The most widely known painters of the period are Piet Mondrian and Theo van Doesburg. Their style is the epitome of de Stijl, with straight black lines set at right angles to one another and a careful asymmetrical balancing of primary colors.
Figure shows an armchair by Gerrit Rietveld, a leader of the movement. His design is reduced to its basic components of line, planes, and color. These de Stijl artists strongly influenced graphic design. Wood, painted, height, Their exchange of ideas formed a core for the Bauhaus after This German design school shaped 20th-century graphic design, product design, furniture, and architecture. Expressionism, Dada, constructivism, and de Stijl influenced the Bauhaus in its early years.
By the late s, the Bauhaus was emphasizing functional graphic design. The Bauhaus trained artists in all areas. It attempted to bridge the gap between pure and applied art, to place equal importance on all areas of arts and crafts. It stressed clean, functional forms. Its weavers, metalsmiths, and carpenters did not attempt to produce works of art, but rather, good and useful designs in which form was tied to function.
The industrial designer was born from this movement. Bauhaus publications featured asymmetry, a rectangular grid structure, and sans-serif type. The contributions by artists of the Bauhaus have been vastly important and continue to exert a strong influence in contemporary design. See the accompanying Web site for links to investigate. Here are a few Bauhaus artists who were influential in the development of graphic design.
Josef Albers is known for his research into color and structural relationships Figure His wife, Anni Albers, was a gifted fiber artist Figure He saw the camera as a design tool that could be integrated with typography to create a new and better communication.
Herbert Bayer created several typeface designs, including Universal Figure In keeping with the Bauhaus philosophy, he believed in removing personal values from the printed page, leaving it purely logical and functional in design Figure Bayer typically avoided using capital Image not available due to copyright restrictions 32 Graphic Design Basics Herbert Bayer.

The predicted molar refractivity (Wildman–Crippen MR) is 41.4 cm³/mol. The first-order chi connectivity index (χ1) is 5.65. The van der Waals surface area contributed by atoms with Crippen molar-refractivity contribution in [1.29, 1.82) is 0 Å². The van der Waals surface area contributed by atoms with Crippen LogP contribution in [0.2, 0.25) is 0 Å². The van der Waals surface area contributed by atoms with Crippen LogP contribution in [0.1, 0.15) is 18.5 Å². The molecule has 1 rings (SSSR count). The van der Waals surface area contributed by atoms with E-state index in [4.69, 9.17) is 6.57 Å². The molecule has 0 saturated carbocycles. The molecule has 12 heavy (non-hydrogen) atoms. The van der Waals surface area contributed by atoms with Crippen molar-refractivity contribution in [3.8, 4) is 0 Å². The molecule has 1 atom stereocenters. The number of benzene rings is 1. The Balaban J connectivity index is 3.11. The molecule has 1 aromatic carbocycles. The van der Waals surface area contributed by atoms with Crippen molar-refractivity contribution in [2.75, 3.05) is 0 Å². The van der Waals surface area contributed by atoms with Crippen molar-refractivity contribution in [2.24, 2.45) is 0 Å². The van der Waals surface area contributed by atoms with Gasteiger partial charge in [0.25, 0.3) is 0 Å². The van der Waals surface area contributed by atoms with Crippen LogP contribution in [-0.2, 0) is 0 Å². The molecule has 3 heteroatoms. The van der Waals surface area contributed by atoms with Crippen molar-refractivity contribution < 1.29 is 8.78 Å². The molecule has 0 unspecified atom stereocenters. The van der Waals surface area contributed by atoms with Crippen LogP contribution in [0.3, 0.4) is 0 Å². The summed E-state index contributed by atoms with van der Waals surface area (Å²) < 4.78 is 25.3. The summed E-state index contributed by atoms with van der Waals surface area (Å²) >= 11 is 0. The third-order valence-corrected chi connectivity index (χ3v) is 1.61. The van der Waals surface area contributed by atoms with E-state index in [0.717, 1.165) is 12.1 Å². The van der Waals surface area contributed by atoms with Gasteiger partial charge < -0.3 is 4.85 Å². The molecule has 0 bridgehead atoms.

Studie zum Universalalphabet. Design for wall hanging. Gift of the designer. Image not available due to copyright restrictions 33 Image not available due to copyright restrictions metrical layout. An underlying horizontal and vertical structure unified the page. The Swiss also continued to develop the ideas of the Bauhaus in typography and layout design from the s onward. Their emphasis on visual unity and formal grid elements contributed greatly toward shaping the design field.
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Personal expression was rejected in favor of order and clarity. The predominant graphic design style in the world by the s, it featured a strong reliance on typographic elements, usually sans serif typefaces in a flush left and ragged right format. A looser design by Lyonel Feininger forms the title page for a portfolio featuring the work of many famous Bauhaus artists Figure After the Nazis forced the closing of the Bauhaus in , many of its artists immigrated to the United States.
There they greatly influenced American architecture and graphic design. New typography is a term that came to identify new, Bauhaus-inspired approaches to graphic design. Its chief German proponent, Jan Tschichold, created typography that emphasized clarity.
White space was used to create visual intervals in an asym- 34 Graphic Design Basics Art deco appeared as a definite style in Paris around It was especially influenced by art nouveau and also by African sculpture and cubism. Although it developed at the same time as the Bauhaus, art deco emphasized the figurative image with decorative appeal. It was applied to architecture, clothing, graphic design, advertising, packaging, crafts, and furniture. Perhaps the best-known and most respected art deco artist, who continues to have a strong influence today, is A.
His posters and advertisements show the influence of cubism, but the forms retain a recognizable physical identity balanced with an intricate Gestalt unity Figure It is a very recognizable style. For a time, art deco was out of favor in the eyes of architects and designers because it did not follow the Bauhaus tenets of functional, non-ornamental design. Surrealism also surfaced in the s. Now the style is often incorporated into the eclectic mix of contemporary design.
Image not available due to copyright restrictions tated today, and in fact he created quite a lot of advertising illustration Figure Other surrealists, like Max Ernst and Man Ray, show the influence of Dada in their unorthodox and compelling arrangement of elements. In the s many surrealist artists were putting found objects in strange combinations that evoked poetic and unconscious associations.